FOSS Week in Review
Credit card breach at Target affects over 40 million
Merry Christmas. Your bank account has been drained.
This week’s holiday cheer was marred for millions as they learned that their banking information might be in the hands of hackers.
Target has announced that over 40 million customer credit card transactions have been hijacked since Black Friday. The data was stolen from transactions at the retailer’s brick and mortar stores. Online transactions are evidently not affected. All information contained in a credit card’s magnetic stripe has been compromised, enough information to make counterfeit cards.
The story was originally made public on Wednesday by security expert Brian Krebs on his site KrebsonSecurity. This afternoon, Krebs wrote in an update that information pilfered from Target was making its way to the black market.
“At least two sources at major banks said they’d heard from the credit card companies: More than a million of their cards were thought to have been compromised in the Target breach. One of those institutions noticed that [illegal] one card shop in particular had recently alerted its loyal customers about a huge new batch of more than a million quality dumps that had been added to the online store. Suspecting that the advertised cache of new dumps were actually stolen in the Target breach, fraud investigators with the bank browsed this card shop’s wares and effectively bought back hundreds of the bank’s own cards.
“When the bank examined the common point of purchase among all the dumps it had bought from the shady card shop, it found that all of them had been used in Target stores nationwide between Nov. 27 and Dec. 15. Subsequent buys of new cards added to that same shop returned the same result.”
A source known to us, with helpdesk experience at a Target data center in Texas, has told FOSS Force, “I’m not sure about the entire area but I know that the data center I serviced deployed Windows 2007 SP2. What they used nationally, I really don’t know.”
We imagine that a retail giant like Target might have an assortment of server operating systems deployed. Our guess is they might now be wishing they had a stronger presence on the Linux side of the street.
Former Google patent lawyer takes over U.S. patent office
We’re keeping our fingers crossed that this will be good news as far as software patents are concerned.
Reuters reported last week that former Google executive Michelle Lee will take over as deputy director of the U.S. Patent and Trademark Office (USPTO) on January 13. She will run the agency until a new director is found.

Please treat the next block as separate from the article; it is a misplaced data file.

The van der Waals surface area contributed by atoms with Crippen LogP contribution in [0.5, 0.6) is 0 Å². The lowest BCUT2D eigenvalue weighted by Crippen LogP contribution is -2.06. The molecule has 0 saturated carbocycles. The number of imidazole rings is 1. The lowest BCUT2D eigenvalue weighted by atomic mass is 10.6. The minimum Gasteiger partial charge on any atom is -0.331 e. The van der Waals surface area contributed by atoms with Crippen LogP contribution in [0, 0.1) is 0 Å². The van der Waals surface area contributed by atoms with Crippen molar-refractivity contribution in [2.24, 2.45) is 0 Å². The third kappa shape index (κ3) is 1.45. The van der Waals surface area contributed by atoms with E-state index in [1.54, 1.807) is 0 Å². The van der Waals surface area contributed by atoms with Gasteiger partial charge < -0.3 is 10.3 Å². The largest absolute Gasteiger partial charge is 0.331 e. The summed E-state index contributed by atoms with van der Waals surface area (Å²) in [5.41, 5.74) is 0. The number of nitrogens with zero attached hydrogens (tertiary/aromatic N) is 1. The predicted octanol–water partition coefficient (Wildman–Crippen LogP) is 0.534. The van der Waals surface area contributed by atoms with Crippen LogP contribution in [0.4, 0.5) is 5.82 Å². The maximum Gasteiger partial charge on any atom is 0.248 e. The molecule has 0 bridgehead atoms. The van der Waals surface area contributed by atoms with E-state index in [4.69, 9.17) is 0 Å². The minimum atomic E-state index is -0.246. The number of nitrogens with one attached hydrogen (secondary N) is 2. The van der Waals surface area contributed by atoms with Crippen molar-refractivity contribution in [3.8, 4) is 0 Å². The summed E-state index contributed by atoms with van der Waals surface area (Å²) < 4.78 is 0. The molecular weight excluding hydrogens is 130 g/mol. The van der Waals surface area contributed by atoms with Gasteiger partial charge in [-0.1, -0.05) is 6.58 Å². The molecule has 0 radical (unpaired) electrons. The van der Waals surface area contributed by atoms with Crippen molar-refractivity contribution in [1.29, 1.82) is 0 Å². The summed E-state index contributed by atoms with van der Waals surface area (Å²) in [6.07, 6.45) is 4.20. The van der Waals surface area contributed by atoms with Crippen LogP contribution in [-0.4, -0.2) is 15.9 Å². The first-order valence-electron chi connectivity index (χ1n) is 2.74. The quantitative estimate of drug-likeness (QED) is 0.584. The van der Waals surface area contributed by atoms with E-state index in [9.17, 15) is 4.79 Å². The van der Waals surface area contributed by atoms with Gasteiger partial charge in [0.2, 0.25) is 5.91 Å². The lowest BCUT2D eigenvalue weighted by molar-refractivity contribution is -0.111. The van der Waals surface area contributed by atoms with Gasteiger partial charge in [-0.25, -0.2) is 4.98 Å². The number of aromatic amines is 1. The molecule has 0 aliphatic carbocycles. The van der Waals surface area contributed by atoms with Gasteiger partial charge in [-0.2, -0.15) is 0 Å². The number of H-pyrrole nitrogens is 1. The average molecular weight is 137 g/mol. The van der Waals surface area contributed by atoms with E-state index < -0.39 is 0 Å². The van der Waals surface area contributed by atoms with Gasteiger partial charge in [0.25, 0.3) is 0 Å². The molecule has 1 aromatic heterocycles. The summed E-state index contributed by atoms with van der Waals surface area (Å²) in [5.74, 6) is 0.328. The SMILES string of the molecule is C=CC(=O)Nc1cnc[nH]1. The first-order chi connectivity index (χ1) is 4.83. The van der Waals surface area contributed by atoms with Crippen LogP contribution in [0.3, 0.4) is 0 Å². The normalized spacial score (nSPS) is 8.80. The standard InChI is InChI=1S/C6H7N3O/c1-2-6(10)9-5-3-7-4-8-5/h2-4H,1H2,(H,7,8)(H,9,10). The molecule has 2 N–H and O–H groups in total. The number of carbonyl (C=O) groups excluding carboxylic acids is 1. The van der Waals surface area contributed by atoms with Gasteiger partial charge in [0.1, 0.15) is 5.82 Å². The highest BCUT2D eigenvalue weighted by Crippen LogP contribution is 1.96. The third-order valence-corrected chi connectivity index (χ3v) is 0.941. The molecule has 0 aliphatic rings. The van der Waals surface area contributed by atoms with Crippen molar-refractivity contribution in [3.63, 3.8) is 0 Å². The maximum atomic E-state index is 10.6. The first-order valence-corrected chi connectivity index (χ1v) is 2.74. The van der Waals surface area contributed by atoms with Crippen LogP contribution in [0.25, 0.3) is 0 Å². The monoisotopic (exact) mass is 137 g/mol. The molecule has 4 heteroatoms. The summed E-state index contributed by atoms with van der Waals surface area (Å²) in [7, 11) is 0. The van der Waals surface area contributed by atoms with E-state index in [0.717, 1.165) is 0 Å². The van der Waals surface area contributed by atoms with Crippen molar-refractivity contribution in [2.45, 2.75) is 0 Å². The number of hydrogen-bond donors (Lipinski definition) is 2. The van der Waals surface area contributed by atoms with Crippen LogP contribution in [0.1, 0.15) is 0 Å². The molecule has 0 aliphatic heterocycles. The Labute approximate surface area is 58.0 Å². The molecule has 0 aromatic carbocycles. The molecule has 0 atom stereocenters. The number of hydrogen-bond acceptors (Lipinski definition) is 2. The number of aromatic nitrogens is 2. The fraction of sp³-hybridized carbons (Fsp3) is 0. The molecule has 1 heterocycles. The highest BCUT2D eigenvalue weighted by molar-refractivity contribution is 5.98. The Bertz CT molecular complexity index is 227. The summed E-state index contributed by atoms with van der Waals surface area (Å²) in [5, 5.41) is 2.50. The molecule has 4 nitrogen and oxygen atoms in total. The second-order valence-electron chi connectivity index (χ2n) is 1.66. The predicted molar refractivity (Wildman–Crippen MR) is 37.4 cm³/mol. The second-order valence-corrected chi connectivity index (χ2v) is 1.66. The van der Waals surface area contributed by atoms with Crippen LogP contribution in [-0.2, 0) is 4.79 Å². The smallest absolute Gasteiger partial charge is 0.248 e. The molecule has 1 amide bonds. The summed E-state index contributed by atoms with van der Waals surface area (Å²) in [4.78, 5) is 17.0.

“The USPTO has been without a director since David Kappos, a former International Business Machines Corp executive, departed on February 1 to return to private practice. Acting director Teresa Stanek Rea has also left the agency.”
Apparantly, we’re not the only ones who are hoping that this will be a positive sign. In reporting the story for Wired, Klint Finley wrote:
“The United States Patent and Trademark Office is getting closer and closer to the more progressive patent attitudes that dominate Silicon Valley.”
Before this appointment, Ms. Lee headed the Silicon Valley office of the patent agency. At Google, she had been deputy general counsel and head of patents and patent strategy.
Is the NSA ready to grant amnesty to Snowden?
We don’t watch 60 Minutes much anymore, but we’ve learned from the AFP news agency that an official for the NSA told the news magazine show that he was willing to consider a deal that would result in amnesty for Edward Snowden.
“Rick Ledgett, who heads the NSA’s task force investigating the damage from the Snowden leaks, told CBS television’s “60 Minutes” program that some but not all of his colleagues share his view.
“‘My personal view is, yes, it’s worth having a conversation about’ a possible deal, said Ledgett, according to excerpts of the interview due to air [last] Sunday.
So, if Snowden was able to return home without wearing handcuffs, what would our spy agency get in return?
“But Snowden would have to provide firm assurances that the remaining documents would be secured.”
Oh, they’d just want to make sure he’d keep his mouth shut.
On Tuesday we learned from the BBC that a federal judge has ruled that the NSA’s collection of telephone data is “probably unconstitutional.” That’s good to know.